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A slave job in the production of iPhones

2 min read

China Labor Watch, an independent organization, monitors the conditions of workers in the Chinese industry. Her latest release is a 51 page long analysis that accuses Apple and Foxconn of violating Chinese legislation in the manufacture of iPhones.

The report focuses mainly on hard production quotas, for which employees have to work extreme overtimes. Interesting information is also surprisingly low price, which Apple pays for the production of one iPhone. According to China Labor Watch calculations, the apple company spends only $ 4.64 on the work of producing one iPhone.

Drastic quotas for minimum wages

One of the allegations of the report is that Foxconn employs 50% of the temporary workers at its factory in Zhengzhou. This allows him to avoid the benefits he would otherwise have to offer to long-term employees. The practice contradicts Chinese legislation because it stipulates that in any company, temporary workers can make up at most 10% of the total workforce.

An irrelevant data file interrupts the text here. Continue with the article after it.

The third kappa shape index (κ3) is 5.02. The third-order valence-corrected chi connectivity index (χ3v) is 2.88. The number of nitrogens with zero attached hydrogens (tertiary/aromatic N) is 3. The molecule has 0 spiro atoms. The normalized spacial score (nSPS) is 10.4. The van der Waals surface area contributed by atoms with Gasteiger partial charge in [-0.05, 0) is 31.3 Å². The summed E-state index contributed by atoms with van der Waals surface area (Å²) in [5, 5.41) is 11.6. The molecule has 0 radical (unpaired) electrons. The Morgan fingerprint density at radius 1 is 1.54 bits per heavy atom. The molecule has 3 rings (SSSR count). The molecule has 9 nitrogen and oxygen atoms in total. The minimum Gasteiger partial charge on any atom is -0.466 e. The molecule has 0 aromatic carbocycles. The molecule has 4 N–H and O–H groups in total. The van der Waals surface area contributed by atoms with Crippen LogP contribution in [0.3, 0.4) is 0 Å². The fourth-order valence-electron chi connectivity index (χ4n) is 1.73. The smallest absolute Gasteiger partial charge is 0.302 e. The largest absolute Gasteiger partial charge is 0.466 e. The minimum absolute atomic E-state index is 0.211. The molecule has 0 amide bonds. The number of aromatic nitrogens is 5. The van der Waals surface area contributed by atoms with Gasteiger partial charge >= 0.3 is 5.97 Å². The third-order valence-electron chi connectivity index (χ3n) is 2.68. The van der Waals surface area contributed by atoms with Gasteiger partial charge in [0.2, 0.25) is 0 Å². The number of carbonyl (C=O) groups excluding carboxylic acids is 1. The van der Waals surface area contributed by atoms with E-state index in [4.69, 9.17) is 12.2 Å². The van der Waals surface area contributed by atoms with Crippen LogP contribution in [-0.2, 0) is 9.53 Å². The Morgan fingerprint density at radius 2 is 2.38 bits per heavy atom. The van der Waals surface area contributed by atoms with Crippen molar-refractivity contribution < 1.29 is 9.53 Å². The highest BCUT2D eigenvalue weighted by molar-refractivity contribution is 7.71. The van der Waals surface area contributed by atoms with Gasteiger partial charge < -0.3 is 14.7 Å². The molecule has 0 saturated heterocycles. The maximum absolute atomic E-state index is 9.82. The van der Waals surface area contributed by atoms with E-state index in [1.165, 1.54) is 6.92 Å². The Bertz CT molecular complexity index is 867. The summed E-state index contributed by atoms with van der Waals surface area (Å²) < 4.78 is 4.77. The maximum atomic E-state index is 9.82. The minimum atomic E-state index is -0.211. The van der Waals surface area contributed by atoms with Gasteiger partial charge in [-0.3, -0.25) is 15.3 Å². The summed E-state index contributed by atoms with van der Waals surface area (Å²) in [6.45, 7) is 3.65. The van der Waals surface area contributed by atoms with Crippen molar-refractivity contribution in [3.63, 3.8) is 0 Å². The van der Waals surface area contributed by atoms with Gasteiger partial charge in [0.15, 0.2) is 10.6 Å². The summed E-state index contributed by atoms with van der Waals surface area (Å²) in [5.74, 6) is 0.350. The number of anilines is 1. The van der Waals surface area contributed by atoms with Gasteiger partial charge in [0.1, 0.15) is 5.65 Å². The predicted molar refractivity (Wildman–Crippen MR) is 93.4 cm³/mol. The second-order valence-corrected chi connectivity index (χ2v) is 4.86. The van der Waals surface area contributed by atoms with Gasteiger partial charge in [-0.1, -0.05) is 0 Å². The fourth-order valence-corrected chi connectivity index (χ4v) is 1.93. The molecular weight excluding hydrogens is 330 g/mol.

A slave job in the production of iPhones

One hundred hours of overtimes a month

But let us return to the issue of overtimes. The factory is said to set very strict production quotas. When the factory runs to maximum, it can produce up to 12,000 iPhones a day. On average, however, two shifts (day and night) produce 11,000 iPhones a day. Outside the main production period Foxconn factory produces only about 3,000 iPhones per day, but in these periods are also significantly reduced the number of temporary workers.

As a result, according to China Labor Watch, employees have virtually all year round the problem of prosecuting quotas, which are penalized if they are not met. They must therefore work involuntarily in overtime, which in their length violates local regulations. During peak production, employees are said to have at least 100 hours of overtime per month, while the law does not allow more than 36.

A slave job in the production of iPhones

The report also mentions a number of other errors. For example, do not report accidents at work, neglect fire safety, verbal insults to workers, non-payment of social insurance and so on.

Apple has not commented on the matter so far. The company only stated that the number of temporary workers “exceeded its standards”. The question is whether or not what the cause of the case will be. China Labor Watch reportedly worked on the report for several years and usually offers legal services to employees in such situations. If local laws could be enforced, production would probably increase significantly. Apple could also consider moving production to another country, which is equally on the agenda due to a trade dispute between the US and China. Google recently launched production to Vietnam and Thailand as well.

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